Meanwhile, eight time Roland Garros champion Rafael Nadal was hoping to secure a ninth crown in Monte Carlo, but he bowed out listlessly in the quarterfinals against countryman David Ferrer, losing to his fellow Spaniard for only the sixth time in 27 career clashes. In turn, Ferrer had not beaten Nadal on clay for ten years. The first set lasted 85 minutes and was hard fought, concluding in a tie-break. Nadal won the first point but dropped the next seven with a flurry of mistakes and misjudgments. He fell behind by two breaks in the second at 5-2, took two games in a row, but could not prevent a determined Ferrer from prevailing 7-6 (1), 6-4.
Nadal was unemotional and downcast for the whole match, and rightfully criticized himself for allowing Ferrer to dictate the rallies almost entirely. Nadal did not assert himself enough off the forehand, and his backhand was unusually vulnerable. He spoke after the match about the lingering psychological wounds he has been carrying with him ever since a sudden back injury hindered him in the Australian Open final against Wawrinka. He admitted that he can’t find his customary intensity, that he lacks his usual “inner fire”, and is very distressed with the way he is playing.
Nadal needs to start recovering his game and rebuilding his psyche this week in Barcelona as he seeks a ninth title there. He has plenty of time to put everything back together for a run at a ninth crown in Paris, but the first thing he needs to do is to forget about Australia, stop worrying constantly about protecting ranking points, and start reminding himself that there is a reason why he is indisputably the greatest clay court player the game has ever seen.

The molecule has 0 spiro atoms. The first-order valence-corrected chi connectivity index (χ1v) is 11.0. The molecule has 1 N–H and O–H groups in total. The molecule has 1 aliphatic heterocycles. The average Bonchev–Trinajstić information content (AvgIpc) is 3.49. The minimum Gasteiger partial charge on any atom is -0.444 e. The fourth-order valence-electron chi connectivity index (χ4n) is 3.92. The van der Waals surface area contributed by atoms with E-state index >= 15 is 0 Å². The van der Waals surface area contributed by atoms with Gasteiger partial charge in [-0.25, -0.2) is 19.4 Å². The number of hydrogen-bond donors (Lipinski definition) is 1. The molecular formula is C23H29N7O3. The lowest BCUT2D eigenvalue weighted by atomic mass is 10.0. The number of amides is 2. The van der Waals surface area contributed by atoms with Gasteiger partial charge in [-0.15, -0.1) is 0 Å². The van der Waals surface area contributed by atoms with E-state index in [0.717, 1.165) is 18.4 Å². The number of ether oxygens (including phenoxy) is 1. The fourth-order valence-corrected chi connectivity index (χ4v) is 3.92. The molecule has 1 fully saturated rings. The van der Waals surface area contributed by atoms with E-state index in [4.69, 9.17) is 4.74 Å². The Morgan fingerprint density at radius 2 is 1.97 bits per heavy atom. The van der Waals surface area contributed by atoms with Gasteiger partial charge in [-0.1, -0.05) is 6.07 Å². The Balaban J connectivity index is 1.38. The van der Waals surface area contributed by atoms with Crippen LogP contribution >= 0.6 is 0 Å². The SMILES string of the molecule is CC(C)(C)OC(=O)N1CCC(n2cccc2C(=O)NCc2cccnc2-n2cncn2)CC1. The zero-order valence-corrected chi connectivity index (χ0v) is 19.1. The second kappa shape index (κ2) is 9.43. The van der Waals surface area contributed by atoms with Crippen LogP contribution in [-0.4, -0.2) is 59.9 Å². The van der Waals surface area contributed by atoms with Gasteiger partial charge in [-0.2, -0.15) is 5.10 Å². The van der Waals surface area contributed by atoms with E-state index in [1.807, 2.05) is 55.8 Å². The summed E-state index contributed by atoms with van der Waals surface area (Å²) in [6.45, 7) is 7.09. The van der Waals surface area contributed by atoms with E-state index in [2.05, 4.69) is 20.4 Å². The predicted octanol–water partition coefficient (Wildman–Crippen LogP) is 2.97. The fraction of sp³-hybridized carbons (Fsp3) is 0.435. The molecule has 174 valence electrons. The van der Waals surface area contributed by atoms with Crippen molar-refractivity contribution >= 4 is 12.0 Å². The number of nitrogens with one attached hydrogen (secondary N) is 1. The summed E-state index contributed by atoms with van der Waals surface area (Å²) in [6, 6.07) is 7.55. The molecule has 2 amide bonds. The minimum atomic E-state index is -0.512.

Meanwhile, the road to Roland Garros will be fascinating. Wawrinka will be a strong contender there for the first time. He now is No. 1 in the Emirates ATP Race to London because he has amassed 3000 points alone from his Australian Open and Monte Carlo triumphs. Federer could be a big threat if he competes in Paris, but he has hinted that he could miss the tournament after 57 consecutive appearances at the four majors if his wife gives birth to their next child around that time. As for Djokovic, his status is uncertain until he finds out how long he needs to stay away from the game to heal the wrist. If Djokovic is out for a long while leading up or possibly through the French Open, Nadal would become an even larger favorite.
For the time being, Stan Wawrinka must be delighted to have opened his clay court campaign so magnificently. As was the case after Australia, Wawrinka will find that the harder work is ahead in trying to demonstrate that he can play at this level week in and week out, most importantly at the majors. In turn, can he avoid disappointing losses to those with lesser rankings and reputations? The jury is still out, but the feeling grows that Wawrinka will make his presence known quite frequently in the latter stages of Grand Slam events over the rest of 2014 and 2015.
Steve Flink has been reporting on tennis since 1974. He has been a columnist for tennischannel.com since 2007. You can purchase Steve's latest book "The Greatest Tennis Matches of All Time" here. |